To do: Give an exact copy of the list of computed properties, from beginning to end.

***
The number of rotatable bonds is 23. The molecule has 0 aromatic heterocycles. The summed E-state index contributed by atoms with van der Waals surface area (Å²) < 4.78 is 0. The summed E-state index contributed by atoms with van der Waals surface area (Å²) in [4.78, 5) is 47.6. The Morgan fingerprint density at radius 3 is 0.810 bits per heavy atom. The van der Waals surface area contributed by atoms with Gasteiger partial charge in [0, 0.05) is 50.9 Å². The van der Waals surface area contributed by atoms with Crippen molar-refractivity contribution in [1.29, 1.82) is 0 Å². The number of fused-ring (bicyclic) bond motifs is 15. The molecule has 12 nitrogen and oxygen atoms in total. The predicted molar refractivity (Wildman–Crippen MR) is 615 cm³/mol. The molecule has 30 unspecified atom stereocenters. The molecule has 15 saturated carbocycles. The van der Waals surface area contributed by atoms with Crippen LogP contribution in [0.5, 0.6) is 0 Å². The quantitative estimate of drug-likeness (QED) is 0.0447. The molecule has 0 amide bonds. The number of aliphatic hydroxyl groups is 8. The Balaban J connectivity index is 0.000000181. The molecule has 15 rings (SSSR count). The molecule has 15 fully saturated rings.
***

The number of rotatable bonds is 23. The molecule has 0 aromatic heterocycles. The summed E-state index contributed by atoms with van der Waals surface area (Å²) < 4.78 is 0. The summed E-state index contributed by atoms with van der Waals surface area (Å²) in [4.78, 5) is 47.6. The Morgan fingerprint density at radius 3 is 0.810 bits per heavy atom. The van der Waals surface area contributed by atoms with Gasteiger partial charge in [0, 0.05) is 50.9 Å². The van der Waals surface area contributed by atoms with Crippen molar-refractivity contribution in [1.29, 1.82) is 0 Å². The number of fused-ring (bicyclic) bond motifs is 15. The molecule has 12 nitrogen and oxygen atoms in total. The predicted molar refractivity (Wildman–Crippen MR) is 615 cm³/mol. The molecule has 30 unspecified atom stereocenters. The molecule has 15 saturated carbocycles. The van der Waals surface area contributed by atoms with Crippen LogP contribution in [0.5, 0.6) is 0 Å². The quantitative estimate of drug-likeness (QED) is 0.0447. The molecule has 0 amide bonds. The number of aliphatic hydroxyl groups is 8. The Balaban J connectivity index is 0.000000181. The molecule has 15 rings (SSSR count). The molecule has 15 fully saturated rings.